The genus Rubus, (especially the blackberries, which are often loosely referred to as Rubus fruticosus agg.) presents some of the most difficult taxonomic problems. This is partly due to the frequency of polyploidy; also to the frequent occurrence of hybridization; and also due to apomixis, where minor differences between plants are preserved because seedlings are genetically identical to their parent. As a result, differences of opinion on the number of species to be recognized from a given region can vary tremendously (for example, a treatment by M. L. Fernald[
] in 1950 recognized 205 species for the northern half of the eastern United States plus parts of southeastern Canada, whilst H. A. Gleason and A. Cronquist in 1991 recognized only 25)[
]. Where possible, a relatively conservative approach is taken here[
Rubus albescens Roxb.
Rubus boudieri H.Lév.
Rubus distans D.Don
Rubus foliolosus D.Don
Rubus godongensis Y.Gu & W.L.Li
Rubus horsfieldii Miq.
Rubus incanus Sasaki ex Y.C.Liu & Yang
Rubus lasiocarpus Sm.
Rubus longistylus H.Lév.
Rubus mairei H.Lév.
Rubus micranthus D.Don
Rubus mysorensis F.Heyne
Rubus pinnatus D.Don
Rubus pyi H.Lév.
Rubus tongchouanensis H.Lév.
Common Name: Ceylon Raspberry
Rubus niveus is a deciduous shrub producing a cluster of erect to arching, often scrambling, prickly biennial stems from 100 - 300cm long. The stems only produce leaves, and do not flower, in their first year of growth, forming flowering branches in their second year and then dying after fruiting, A very spiny plant, it often scrambles into other plants, supporting itself by means of its prickly stems.
The plant is commonly harvested from the wild for local use as a food, and is also used as a medicine. It is occasionally cultivated for this fruit in Asia, and has been introduced as a fruit crop to Florida and Puerto Rico[
Asia - Afghanistan, central and southern China, India, Nepal, Bhutan, Sri Lanka, Myanmar, Thailand, Laos, Vietnam, Malaysia, Indonesia, Philippines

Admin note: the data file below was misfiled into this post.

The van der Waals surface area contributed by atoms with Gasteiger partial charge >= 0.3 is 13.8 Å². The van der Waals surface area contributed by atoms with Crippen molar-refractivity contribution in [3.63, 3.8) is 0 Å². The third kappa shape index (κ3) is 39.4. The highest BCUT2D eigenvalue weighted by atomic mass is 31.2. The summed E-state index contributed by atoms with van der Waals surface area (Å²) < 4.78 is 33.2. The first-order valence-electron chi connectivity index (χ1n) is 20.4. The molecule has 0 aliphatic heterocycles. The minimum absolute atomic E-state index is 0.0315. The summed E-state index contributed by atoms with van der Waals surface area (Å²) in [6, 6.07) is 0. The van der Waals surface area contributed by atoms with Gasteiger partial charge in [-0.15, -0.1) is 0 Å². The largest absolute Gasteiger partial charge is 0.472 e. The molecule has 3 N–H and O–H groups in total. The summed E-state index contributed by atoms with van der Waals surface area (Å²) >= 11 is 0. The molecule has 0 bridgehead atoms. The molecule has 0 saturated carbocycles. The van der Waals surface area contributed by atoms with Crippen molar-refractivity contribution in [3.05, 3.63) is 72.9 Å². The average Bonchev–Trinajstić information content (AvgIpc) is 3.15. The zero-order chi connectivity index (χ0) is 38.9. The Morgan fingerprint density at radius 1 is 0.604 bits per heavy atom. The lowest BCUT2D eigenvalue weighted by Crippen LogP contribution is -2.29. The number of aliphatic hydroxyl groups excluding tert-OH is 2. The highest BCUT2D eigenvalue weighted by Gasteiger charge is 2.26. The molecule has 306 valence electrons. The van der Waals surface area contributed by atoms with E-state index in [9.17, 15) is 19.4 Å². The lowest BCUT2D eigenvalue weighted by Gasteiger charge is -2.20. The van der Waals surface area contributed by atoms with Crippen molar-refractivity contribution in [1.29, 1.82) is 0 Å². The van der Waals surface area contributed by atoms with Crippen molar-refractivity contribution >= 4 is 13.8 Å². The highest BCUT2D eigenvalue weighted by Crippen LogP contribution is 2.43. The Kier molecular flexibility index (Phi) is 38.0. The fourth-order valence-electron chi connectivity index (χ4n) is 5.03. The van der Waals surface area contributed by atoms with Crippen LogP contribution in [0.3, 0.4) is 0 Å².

Forests and forest clearings at elevations from 1,700 - 2,300 metres in Kashmir[
]. Thickets on slopes, sparse forests, montane valleys, streamsides and flood plains at elevations of 500 - 2,800 metres in China[
|Other Uses Rating||
|Cultivation Status||Cultivated, Wild
Rubus niveus grows in subtropical or cool tropical climates with a well-distributed medium to high rainfall[
]. In general this species is not very tolerant of frost[
], though one report says that selected provenances can succeed outdoors in the milder regions of the temperate zone[
Easily grown in a good well-drained loamy soil in sun or semi-shade[
]. Plants are intolerant of drought[
]. Another report says that the plants are highly tolerant of dryness[
Rubus niveus is a highly invasive plant that was introduced around the world through the horticultural trade for its production of sweet tasting fruit and as an ornamental due to the striking red-purple colour of its stems. Nevertheless, cultivated crops were abandoned due to the formation of dense, spiny thickets and many plants escaped from cultivation aided by the distribution of seed by birds. Outside of cultivation, it can outcompete native vegetation, decrease biodiversity and threaten rare endemic species. Rubus niveus has been described as the most invasive weed species on the Galapagos Archipelago and has been declared a noxious weed in the state of Hawaii[
Seedling plants can commence bearing fruit when about 1 - 2 years old[
There is at least one named variety. 'Mysore' is a form suitable for sub-tropical areas, it has mild but nice flavoured fruit with small seeds[
In warm climates, the plant can flower and produce fruit all year round[
Plants in this genus are notably susceptible to honey fungus[
Fruit - raw or cooked in pies, preserves etc[
]. The small fruit is up to 12mm in diameter[
], it is juicy with a sweet rich black-raspberry flavour[
]. Of excellent desert quality, the fruit is very soft and needs to be consumed within 24 hours of being picked otherwise it will start to decay[
]. Average annual yields from a bush covering 2.5m² in the Himalayas are 657g[
]. The fruit contains about 7.8% sugars, 0.13% protein, 0.77% ash[
The leaves are used as a tonic for older people[
The fruits and the roots are used in the treatment of dysentery[
The plant has been used to create stock-proof hedges[
The plant is traditionally grown in living fences in the northwestern Himalayas, where it helps to exclude livestock and other animals; mark out land boundaries; whilst also providing a range of medicinal and other uses[
The plant is used in raspberry breeding programmes because of its vitality and resistance to leaf spot disease[
A purple to dull blue dye is obtained from the fruit[
Seed - germinates best if given a period of cold stratification prior to sowing in containers. Stored seed requires one month stratification at about 3°c and is best sown as early as possible in the growing season. Prick out the seedlings when they are large enough to handle and grow on until large enough to plant out.
Cuttings of half-ripe wood in a frame[
Tip layering towards the end of the growing season
Division just before the plant comes into new growth or as it enters dormancy[